With the dust mostly settled on this offseason’s player movement — and there was a whole lot of it this year — it’s time to take stock of all the fascinating new faces in new places, as well as the more compelling stories of players who will face new challenges while sticking around. Over the course of the next few weeks, Andrew Unterberger will do a team-by-team look at the most interesting players going into next season — one new to the team, and one returning — as we all try to pass the dog days of NBA-less summer, dreaming of hoops-filled months to come. The series continues today with the teams in the Northwest Division: the Nuggets, Timberwolves, Thunder, Blazers and Jazz.
Most Interesting New Player: Nate Robinson
I guess? Like the Mavs, the Nuggets added a whole spate of recognizable new players to their roster this offseason, and none of them are even slightly exciting roster adds. Randy Foye? We know pretty well what that dude can and can’t do by now. J.J. Hickson? The Nugs already have one frontcourt energy guy/rebounding machine, and he’s a whole lot more fun to watch than J.J. Hickson. Darrell Arthur? Don’t think there are a lot of NBA fans who watched Denver last year and thought to themselves “fun team, but would it kill them to shoot more 18-foot elbow jumpers?” None of these guys are gonna make the team League Pass must watches, exactly.
That just leaves Nasty Nate, who is at least always fun to watch on a new team — to see the respective fanbases come to terms with his strengths and weaknesses, to see him make funny friend duos with his new teammates (Shrek ‘n Donkey 4EVA!!), to see him get way too many starts when the point guard he’s backing up goes down with injury. It’s hard to see where he fits into this team that already has Ty Lawson (essentially a steadier, less-maddening version of NateRob) and Andre Miller (NateRob’s inverse in just about every conceivable way), but Nate Robinson always manages to make his presence felt by year’s end, and the Pepsi Center crowd should eat him up. He’ll look great in those Denver baby blues, too.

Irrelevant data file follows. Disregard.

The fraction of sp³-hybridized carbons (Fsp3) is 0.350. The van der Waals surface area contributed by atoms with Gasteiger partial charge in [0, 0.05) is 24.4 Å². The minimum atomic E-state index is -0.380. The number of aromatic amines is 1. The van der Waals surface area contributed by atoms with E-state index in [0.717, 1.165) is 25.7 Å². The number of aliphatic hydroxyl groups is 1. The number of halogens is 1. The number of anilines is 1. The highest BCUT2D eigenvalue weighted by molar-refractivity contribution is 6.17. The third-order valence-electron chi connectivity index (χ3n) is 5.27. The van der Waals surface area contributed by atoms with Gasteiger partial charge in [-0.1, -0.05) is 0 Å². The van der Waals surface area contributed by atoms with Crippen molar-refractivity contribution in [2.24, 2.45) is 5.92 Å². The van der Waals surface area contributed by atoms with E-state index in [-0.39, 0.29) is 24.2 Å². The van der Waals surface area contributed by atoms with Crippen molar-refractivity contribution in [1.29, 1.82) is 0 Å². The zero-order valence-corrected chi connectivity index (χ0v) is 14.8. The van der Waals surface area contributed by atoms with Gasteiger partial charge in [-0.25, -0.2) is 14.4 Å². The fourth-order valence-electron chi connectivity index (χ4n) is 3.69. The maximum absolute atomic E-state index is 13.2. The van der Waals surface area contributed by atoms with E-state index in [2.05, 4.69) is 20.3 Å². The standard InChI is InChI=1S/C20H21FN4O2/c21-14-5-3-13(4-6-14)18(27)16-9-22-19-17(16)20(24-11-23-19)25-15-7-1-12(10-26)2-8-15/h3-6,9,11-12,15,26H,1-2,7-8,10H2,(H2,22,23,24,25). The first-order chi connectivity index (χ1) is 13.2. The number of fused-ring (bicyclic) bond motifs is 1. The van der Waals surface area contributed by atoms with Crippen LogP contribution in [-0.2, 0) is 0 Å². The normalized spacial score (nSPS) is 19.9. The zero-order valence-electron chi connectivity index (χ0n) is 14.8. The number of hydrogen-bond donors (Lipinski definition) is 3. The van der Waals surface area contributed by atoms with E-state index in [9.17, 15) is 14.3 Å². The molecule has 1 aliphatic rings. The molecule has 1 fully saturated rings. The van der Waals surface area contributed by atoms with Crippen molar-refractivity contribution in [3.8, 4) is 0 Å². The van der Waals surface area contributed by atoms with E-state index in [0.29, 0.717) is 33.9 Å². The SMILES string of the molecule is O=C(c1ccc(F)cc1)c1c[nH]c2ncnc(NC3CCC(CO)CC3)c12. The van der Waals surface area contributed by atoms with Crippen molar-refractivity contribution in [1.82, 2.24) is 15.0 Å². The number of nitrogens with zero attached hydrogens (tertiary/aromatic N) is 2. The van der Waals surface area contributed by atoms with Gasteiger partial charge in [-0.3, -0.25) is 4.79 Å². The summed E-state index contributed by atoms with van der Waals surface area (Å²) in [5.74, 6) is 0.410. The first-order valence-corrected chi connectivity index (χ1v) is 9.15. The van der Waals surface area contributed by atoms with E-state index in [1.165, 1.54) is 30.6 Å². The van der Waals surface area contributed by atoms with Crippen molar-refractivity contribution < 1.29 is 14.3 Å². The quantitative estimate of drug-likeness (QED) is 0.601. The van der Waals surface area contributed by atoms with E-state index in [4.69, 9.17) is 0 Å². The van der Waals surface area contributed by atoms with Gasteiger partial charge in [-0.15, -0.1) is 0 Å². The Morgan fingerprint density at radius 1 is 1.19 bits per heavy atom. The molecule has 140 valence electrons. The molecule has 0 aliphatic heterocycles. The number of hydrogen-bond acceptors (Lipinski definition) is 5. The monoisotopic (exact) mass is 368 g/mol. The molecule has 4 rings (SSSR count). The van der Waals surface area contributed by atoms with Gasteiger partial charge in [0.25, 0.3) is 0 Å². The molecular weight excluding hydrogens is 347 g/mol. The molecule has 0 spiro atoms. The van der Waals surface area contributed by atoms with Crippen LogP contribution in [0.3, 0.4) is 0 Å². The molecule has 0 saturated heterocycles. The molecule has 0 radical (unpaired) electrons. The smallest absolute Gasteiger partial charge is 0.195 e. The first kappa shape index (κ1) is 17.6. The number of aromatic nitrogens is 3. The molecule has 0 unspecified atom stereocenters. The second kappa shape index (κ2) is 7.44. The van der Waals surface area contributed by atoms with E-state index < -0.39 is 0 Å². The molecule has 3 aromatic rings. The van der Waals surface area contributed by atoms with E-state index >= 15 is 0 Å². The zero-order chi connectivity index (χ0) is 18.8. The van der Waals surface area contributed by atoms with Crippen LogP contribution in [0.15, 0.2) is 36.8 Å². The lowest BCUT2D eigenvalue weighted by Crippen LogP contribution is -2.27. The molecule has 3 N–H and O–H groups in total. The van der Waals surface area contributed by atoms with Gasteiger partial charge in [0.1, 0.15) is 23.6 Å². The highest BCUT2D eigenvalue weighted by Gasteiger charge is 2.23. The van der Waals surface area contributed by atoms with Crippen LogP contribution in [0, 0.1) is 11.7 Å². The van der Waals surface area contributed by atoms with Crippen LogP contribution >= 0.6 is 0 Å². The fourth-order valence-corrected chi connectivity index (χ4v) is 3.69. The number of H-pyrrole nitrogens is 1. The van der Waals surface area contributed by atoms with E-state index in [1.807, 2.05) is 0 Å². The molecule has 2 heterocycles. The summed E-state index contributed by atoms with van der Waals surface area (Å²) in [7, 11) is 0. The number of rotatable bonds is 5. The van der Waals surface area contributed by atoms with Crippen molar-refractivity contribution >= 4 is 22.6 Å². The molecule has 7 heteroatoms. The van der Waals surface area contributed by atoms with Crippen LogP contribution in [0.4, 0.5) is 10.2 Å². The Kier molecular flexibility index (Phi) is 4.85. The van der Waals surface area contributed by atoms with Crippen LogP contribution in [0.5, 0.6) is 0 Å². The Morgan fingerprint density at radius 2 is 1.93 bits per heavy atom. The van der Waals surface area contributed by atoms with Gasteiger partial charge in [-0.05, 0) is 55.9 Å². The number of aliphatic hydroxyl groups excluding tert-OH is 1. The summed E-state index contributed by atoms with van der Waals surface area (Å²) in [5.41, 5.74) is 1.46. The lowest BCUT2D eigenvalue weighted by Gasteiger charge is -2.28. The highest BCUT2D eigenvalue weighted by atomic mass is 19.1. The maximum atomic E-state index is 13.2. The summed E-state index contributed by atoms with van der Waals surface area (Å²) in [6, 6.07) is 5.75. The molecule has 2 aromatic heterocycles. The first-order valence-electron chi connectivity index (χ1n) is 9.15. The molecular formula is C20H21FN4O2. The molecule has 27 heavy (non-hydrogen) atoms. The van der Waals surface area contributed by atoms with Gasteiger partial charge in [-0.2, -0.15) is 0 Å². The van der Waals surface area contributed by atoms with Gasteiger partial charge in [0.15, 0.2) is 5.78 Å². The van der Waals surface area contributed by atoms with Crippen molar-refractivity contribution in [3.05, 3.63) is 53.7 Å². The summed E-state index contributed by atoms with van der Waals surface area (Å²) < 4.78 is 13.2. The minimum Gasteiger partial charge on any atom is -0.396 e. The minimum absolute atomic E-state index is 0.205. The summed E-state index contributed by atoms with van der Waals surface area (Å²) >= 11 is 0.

Most Interesting Returning Player: JaVale McGee
This feels like the fourth or fifth consecutive make-or-break year for JaVale, who has still yet to really be made or broken. He shot a career high 58 percent and posted a career high 20.9 PER last year, but proved weirdly unplayable alongside Kenneth Faried and still couldn’t manage to unseat Kousta Koufos as the team’s starting center, averaging his fewest minutes a game (18.1) since 2010. Well, not only is Koufos now gone, but so is head coach George Karl — the latter’s dismissal supposedly coming in part due to his unwillingness to give the high-upside, well-compensated McGee big minutes. It’s never been nower or neverer for old Pierre.
Amazingly, JaVale will still be just 25 years old on opening night, so the belief that McGee has remaining yet-to-be-tapped potential still remains at least slightly justifiable. And for a team that basically went through an across-the-board downgrade (down to the management and front office) in the offseason, getting that kind of level-up in production from their eternal project of a big man might be one of the only ways that the team can stay a contender in a suddenly very crowded West. Even if not, we should be getting a lot more JaVale this season, which you don’t need me to tell you is always a good thing.